About 2 billion birds cross the Gulf of Mexico during the spring migration season, according to a new study that combined data from 11 weather radar stations and observations from citizen scientists.
Researcher Kyle Horton of Cornell University’s Lab of Ornithology said that before he and his colleagues looked at the data from 1995 to 2015, “we could only guess at the overall numbers from surveys done along small portions of the shoreline.”
Horton says that while climate change has caused the earliest seasonal migrations to begin 1.5 days earlier per decade, the peak has remained at the same period between April 19 and May 7.
Quieter Spring Skies over North America
The skies across much of North America have become increasingly more quiet over recent decades as the bird populations plummeted by 1.6 billion, according to a new study.
Scientists say that of the 86 species studied, 22 have lost at least half of their population since 1970.
“We’re really getting down to the dregs of some of these populations,” said study co-author Judith Kennedy of Environment Canada.
Domestic cats are believed to kill more than 2 billion birds each year, while farming disrupts habitats of grassland birds and adulterates the landscape with pesticides.
Logging has also thinned the forests used by many migrating birds as resting and refuelling stops.
Finland study tracks global warming impacts on bird populations.
Researchers in Finland say they’ve documented bird populations trends that are at least partly linked with global warming. Comparing data from extensive bird counts conducted between 1981 to 1999, and 2000 to 2009, the biologists said that, in general, northern species have decreased and southern species increased.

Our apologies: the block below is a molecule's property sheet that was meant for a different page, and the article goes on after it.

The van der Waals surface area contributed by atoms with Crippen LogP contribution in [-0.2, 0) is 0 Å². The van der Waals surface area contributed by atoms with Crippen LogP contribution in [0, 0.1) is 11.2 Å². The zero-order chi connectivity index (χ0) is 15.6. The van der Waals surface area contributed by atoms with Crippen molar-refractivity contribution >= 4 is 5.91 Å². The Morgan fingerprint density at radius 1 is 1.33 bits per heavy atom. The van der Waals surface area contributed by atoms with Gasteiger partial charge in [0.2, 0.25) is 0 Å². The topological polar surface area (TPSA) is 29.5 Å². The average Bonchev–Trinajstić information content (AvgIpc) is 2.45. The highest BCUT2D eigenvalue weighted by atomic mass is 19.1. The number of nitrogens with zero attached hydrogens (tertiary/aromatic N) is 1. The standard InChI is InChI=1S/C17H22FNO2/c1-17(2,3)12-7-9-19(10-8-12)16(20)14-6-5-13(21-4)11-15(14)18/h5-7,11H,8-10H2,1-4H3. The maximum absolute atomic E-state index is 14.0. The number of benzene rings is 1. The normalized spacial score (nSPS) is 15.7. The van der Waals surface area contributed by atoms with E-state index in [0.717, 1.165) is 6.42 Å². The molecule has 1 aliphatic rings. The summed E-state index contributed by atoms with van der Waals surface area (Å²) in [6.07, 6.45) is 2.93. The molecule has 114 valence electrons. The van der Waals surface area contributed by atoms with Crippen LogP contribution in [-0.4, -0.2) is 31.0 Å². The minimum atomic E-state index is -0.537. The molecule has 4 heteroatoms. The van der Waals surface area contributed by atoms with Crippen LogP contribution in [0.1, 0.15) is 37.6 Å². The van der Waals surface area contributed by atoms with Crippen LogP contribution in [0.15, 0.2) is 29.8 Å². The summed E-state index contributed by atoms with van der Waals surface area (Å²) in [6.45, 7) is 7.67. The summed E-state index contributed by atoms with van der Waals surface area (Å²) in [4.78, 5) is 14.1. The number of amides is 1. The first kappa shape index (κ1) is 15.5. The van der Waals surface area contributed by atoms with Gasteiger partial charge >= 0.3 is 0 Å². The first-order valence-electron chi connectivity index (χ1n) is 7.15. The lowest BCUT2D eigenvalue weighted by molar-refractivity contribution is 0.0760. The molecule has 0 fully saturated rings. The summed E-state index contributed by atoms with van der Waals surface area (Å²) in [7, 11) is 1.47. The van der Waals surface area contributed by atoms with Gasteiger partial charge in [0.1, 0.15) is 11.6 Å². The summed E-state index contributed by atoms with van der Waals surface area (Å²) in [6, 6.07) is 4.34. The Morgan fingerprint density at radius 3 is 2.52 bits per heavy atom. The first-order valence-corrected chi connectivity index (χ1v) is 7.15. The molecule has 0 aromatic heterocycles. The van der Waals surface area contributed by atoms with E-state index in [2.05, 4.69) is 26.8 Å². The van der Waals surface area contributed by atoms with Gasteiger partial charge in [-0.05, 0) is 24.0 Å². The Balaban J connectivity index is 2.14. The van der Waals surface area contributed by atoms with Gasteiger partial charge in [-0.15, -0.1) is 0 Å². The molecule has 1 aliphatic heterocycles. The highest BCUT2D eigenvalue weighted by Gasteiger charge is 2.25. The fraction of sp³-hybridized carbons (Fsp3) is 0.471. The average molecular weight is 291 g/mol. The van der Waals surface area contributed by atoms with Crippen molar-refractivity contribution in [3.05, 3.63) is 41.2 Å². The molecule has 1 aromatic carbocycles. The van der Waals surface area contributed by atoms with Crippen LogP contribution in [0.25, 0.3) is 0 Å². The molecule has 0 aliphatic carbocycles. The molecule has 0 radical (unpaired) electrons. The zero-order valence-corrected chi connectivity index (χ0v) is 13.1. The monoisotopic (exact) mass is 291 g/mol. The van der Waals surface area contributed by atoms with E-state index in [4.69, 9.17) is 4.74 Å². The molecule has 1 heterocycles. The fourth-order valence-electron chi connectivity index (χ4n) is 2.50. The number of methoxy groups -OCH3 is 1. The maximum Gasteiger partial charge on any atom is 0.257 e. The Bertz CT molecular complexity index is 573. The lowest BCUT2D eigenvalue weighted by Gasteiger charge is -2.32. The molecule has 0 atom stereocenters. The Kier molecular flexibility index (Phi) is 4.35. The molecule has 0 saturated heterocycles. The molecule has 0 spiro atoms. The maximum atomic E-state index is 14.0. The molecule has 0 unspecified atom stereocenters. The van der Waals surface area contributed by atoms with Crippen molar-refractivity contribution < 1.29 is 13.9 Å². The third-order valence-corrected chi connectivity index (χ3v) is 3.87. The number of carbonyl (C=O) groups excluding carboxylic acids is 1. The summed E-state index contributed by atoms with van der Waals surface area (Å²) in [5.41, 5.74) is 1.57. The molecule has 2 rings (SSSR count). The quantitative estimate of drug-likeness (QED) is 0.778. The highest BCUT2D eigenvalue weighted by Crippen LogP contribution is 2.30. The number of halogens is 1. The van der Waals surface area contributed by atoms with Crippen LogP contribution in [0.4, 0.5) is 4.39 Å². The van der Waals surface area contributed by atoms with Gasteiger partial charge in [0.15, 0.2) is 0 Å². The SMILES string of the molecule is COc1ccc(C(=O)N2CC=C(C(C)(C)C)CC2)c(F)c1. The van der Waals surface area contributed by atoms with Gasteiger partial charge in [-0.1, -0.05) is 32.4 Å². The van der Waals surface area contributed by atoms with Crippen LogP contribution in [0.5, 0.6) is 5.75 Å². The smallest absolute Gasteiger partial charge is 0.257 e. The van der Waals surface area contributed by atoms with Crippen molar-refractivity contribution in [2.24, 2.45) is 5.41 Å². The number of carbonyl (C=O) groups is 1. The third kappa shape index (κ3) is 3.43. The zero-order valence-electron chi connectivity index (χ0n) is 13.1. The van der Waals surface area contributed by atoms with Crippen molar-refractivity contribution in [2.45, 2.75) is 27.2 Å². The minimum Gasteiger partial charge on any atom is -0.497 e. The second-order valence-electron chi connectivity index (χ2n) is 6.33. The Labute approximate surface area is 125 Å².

Mean temperatures in Finland rose between the two periods, with April to June mean temperatures climbing by 0.7 degrees Celsius. According to the study, population densities of common forest habitat generalists remained the same between the two periods, while species preferring old-growth or mature forests increased, but those living on mires and wetlands, and species of Arctic mountains decreased.
The trends suggest that climate change impacts on species in natural boreal and Arctic habitats most probably are habitat-specific with large differences in response times and susceptibility. Open mires and mountain heaths change more rapidly in consequence of climate warming than old-growth forests, for which reason populations on mires and mountain heaths may also be more affected by climate change.